Hans and Hector

Saying goodbye to Hans Vonk

Classical music has its share of otherworldly sonatas, fugues, concertos and operas, but of all the compositional formats, it is the requiem alone that serves the express purpose of ushering souls to the next realm. Simply, a requiem is a hymn, dirge or musical service for the repose of the dead, and of all requiems composed in the Western classical tradition, it is Hector Berlioz's Requiem that is the granddaddy. First performed in 1837 by 400 instrumentalists and vocalists, Berlioz's Requiem is at once huge, dramatic and awe-inspiring. The French composer wrote of his opus, "If I were threatened with the destruction of the whole of my works save one, I should crave mercy for the Requiem."

Your extremely rare opportunity to hear live one of the grandest, most enigmatically expressive works of music in the history of Western civilization comes this weekend when the Saint Louis Symphony Orchestra and Chorus bid loving farewell to former conductor Hans Vonk, who passed away in late August of this year. Andrew Litton (pictured) leads the orchestra and chorus in honoring Vonk's life in music with Berlioz's Requiem at Powell Symphony Hall (718 North Grand Boulevard) on Friday and Saturday at 8 p.m., then on Sunday at 3 p.m. (November 12 through 14). The massiveness and complexity of the piece renders it difficult enough to produce, but the SLSO takes things further by arranging the brass and chorus in the four corners of Powell Hall around the audience for added, mind-blowing effect. A pre-concert presentation by the SLSO's chief lecturer, Hugh Macdonald, begins one hour before each performance. Tickets range in price from $32 to $99. For more information or to reserve tickets, call 314-533-1700 or visit www.slso.org. -- John Goddard


In death, Francis Albert Sinatra has become larger than life. His movies are being remade (Manchurian Candidate, Ocean's Eleven and sequel), he has a buzzworthy new commercial, and now even the Kansas City Ballet has adopted some of his massive cachet. The KCB brings its dance interpretation of Frankie's oeuvre, Nine Sinatra Pieces, to the Edison Theatre (6445 Forsyth Boulevard; 314-534-1111) for three performances (at 8 p.m. Friday and Saturday and at 2 p.m. Sunday, November 12 through 14). With the choreography of Twyla Tharp set to songs such as the towering "Strangers in the Night," Nine Sinatra Pieces explores several styles of dance under the influence of Ol' Blue Eyes' supreme style. Will the dancers be hoisting tumblers of Scotch? Only one way to find out. Tickets are $18 to $28. -- Paul Friswold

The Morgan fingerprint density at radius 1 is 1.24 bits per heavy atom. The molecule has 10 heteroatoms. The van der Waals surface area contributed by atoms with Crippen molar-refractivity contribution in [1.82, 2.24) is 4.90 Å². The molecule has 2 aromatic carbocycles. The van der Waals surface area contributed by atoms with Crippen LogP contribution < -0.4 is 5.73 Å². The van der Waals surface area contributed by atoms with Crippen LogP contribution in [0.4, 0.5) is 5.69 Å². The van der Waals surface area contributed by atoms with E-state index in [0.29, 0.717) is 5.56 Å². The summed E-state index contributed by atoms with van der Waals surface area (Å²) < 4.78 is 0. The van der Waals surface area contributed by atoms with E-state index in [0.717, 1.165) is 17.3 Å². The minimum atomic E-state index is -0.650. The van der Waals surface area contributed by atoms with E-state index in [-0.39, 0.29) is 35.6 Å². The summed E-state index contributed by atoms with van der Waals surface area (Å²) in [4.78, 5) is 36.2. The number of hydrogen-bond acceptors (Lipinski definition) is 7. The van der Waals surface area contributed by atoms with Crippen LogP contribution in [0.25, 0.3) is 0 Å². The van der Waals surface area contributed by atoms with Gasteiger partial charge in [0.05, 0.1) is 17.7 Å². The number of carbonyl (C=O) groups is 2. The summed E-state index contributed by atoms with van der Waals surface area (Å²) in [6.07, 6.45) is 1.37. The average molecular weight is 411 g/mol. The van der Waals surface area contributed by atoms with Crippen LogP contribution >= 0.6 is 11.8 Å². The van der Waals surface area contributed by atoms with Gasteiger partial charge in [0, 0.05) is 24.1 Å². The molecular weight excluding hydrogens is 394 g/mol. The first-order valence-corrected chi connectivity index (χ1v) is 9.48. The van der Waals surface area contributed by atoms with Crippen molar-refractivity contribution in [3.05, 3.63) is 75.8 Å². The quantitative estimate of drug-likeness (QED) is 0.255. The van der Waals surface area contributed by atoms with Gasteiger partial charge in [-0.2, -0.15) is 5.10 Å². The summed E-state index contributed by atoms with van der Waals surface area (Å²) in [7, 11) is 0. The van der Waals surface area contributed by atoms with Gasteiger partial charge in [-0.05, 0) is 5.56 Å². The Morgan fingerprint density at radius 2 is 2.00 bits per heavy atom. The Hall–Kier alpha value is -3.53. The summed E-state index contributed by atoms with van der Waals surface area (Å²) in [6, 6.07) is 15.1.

Flaming Rarebit

Is there any childhood tale more heartrending than The Velveteen Rabbit? Try this on for size: Even the stoic Mr. Night started brushing away tears when we reminded him of that imaginative, ill little boy and the bunny who was his dearest companion. Whether you committed this beautiful story to memory as a child or barely remember what it's about, you owe yourself -- and any kids in your life -- the pleasure of witnessing modern-dance troupe ODC/San Francisco's interpretation of the tale. The show comes to life (see picture above) at the Center of Creative Arts (524 Trinity Avenue; 314-725-6555) at 7 p.m. Friday, November 12, and at 1:30 and 4:30 p.m. Saturday and Sunday (November 13 and 14). Tickets are $20, and Mr. Night implores you to bring hankies. -- Brooke Foster

"Old" Music

SAT 11/13

According to press materials, Michael Bauermeister and Gloria Attoun Bauermeister, one-half of the acoustic Augusta Bottoms Consort, "currently write songs about things that they find remarkable," among other topics. Wonder if they write any songs about their inhumanly long lives -- per the same press materials, these two have been playing music together for five thousand years. If anything, that's pretty remarkable. See this ancient duo, along with roots trio Salt of the Earth, at 8 p.m. as part of Songwriter Night 4 at Music Folk in Webster Groves (8015 Big Bend Boulevard; 314-961-2838 or www.musicfolk.com). The show costs $5, and that's in today's money, not the seashell-money of long ago. -- Alison Sieloff

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